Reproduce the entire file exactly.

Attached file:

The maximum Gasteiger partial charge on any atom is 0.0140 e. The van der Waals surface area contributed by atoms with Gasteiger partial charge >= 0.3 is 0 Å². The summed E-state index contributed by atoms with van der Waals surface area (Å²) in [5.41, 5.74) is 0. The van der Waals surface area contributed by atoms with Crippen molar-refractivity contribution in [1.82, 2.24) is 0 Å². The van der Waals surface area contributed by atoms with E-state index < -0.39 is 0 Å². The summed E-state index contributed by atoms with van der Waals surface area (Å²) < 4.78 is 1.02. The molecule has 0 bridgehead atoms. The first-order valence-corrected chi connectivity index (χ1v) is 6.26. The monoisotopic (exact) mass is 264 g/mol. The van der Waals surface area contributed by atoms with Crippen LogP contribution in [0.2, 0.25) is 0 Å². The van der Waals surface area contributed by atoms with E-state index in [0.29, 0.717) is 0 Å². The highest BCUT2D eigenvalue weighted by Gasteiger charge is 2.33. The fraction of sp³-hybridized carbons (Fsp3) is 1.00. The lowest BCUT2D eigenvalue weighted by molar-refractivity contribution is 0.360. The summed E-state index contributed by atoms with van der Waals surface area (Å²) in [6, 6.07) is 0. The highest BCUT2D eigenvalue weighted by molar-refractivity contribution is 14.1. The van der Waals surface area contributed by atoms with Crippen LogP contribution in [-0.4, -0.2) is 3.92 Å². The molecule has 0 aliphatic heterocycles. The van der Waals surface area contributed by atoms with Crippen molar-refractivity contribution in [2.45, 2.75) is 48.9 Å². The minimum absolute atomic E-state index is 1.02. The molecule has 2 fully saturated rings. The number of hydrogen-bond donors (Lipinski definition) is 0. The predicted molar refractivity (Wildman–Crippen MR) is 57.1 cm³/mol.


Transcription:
The maximum Gasteiger partial charge on any atom is 0.0140 e. The van der Waals surface area contributed by atoms with Gasteiger partial charge >= 0.3 is 0 Å². The summed E-state index contributed by atoms with van der Waals surface area (Å²) in [5.41, 5.74) is 0. The van der Waals surface area contributed by atoms with Crippen molar-refractivity contribution in [1.82, 2.24) is 0 Å². The van der Waals surface area contributed by atoms with E-state index < -0.39 is 0 Å². The summed E-state index contributed by atoms with van der Waals surface area (Å²) < 4.78 is 1.02. The molecule has 0 bridgehead atoms. The first-order valence-corrected chi connectivity index (χ1v) is 6.26. The monoisotopic (exact) mass is 264 g/mol. The van der Waals surface area contributed by atoms with Crippen LogP contribution in [0.2, 0.25) is 0 Å². The van der Waals surface area contributed by atoms with E-state index in [0.29, 0.717) is 0 Å². The highest BCUT2D eigenvalue weighted by Gasteiger charge is 2.33. The fraction of sp³-hybridized carbons (Fsp3) is 1.00. The lowest BCUT2D eigenvalue weighted by molar-refractivity contribution is 0.360. The summed E-state index contributed by atoms with van der Waals surface area (Å²) in [6, 6.07) is 0. The highest BCUT2D eigenvalue weighted by molar-refractivity contribution is 14.1. The van der Waals surface area contributed by atoms with Crippen LogP contribution in [-0.4, -0.2) is 3.92 Å². The molecule has 0 aliphatic heterocycles. The van der Waals surface area contributed by atoms with Crippen molar-refractivity contribution in [2.45, 2.75) is 48.9 Å². The minimum absolute atomic E-state index is 1.02. The molecule has 2 fully saturated rings. The number of hydrogen-bond donors (Lipinski definition) is 0. The predicted molar refractivity (Wildman–Crippen MR) is 57.1 cm³/mol.